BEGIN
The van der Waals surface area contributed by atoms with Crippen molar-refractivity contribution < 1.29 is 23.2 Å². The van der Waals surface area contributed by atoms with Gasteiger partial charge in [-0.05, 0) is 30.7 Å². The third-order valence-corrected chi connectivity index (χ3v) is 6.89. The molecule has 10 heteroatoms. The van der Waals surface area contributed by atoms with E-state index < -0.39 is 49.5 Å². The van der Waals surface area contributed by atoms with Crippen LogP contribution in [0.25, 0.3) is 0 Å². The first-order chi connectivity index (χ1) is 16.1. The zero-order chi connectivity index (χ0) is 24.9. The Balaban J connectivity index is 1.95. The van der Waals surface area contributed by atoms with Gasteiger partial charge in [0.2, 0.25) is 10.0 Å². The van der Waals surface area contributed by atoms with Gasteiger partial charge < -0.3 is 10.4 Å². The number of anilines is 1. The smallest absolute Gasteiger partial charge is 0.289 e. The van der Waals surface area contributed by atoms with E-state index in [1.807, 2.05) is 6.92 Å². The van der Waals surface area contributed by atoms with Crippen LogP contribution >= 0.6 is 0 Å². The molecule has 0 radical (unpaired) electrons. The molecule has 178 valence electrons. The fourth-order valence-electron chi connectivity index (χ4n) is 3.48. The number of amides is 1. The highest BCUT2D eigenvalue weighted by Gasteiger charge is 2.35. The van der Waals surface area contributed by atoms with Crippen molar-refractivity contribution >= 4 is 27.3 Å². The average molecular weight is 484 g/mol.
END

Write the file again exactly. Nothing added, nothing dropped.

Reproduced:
The van der Waals surface area contributed by atoms with Crippen molar-refractivity contribution < 1.29 is 23.2 Å². The van der Waals surface area contributed by atoms with Gasteiger partial charge in [-0.05, 0) is 30.7 Å². The third-order valence-corrected chi connectivity index (χ3v) is 6.89. The molecule has 10 heteroatoms. The van der Waals surface area contributed by atoms with E-state index < -0.39 is 49.5 Å². The van der Waals surface area contributed by atoms with Crippen LogP contribution in [0.25, 0.3) is 0 Å². The first-order chi connectivity index (χ1) is 16.1. The zero-order chi connectivity index (χ0) is 24.9. The Balaban J connectivity index is 1.95. The van der Waals surface area contributed by atoms with Gasteiger partial charge in [0.2, 0.25) is 10.0 Å². The van der Waals surface area contributed by atoms with Gasteiger partial charge < -0.3 is 10.4 Å². The number of anilines is 1. The smallest absolute Gasteiger partial charge is 0.289 e. The van der Waals surface area contributed by atoms with E-state index in [1.807, 2.05) is 6.92 Å². The van der Waals surface area contributed by atoms with Crippen LogP contribution >= 0.6 is 0 Å². The molecule has 0 radical (unpaired) electrons. The molecule has 178 valence electrons. The fourth-order valence-electron chi connectivity index (χ4n) is 3.48. The number of amides is 1. The highest BCUT2D eigenvalue weighted by Gasteiger charge is 2.35. The van der Waals surface area contributed by atoms with Crippen molar-refractivity contribution >= 4 is 27.3 Å². The average molecular weight is 484 g/mol.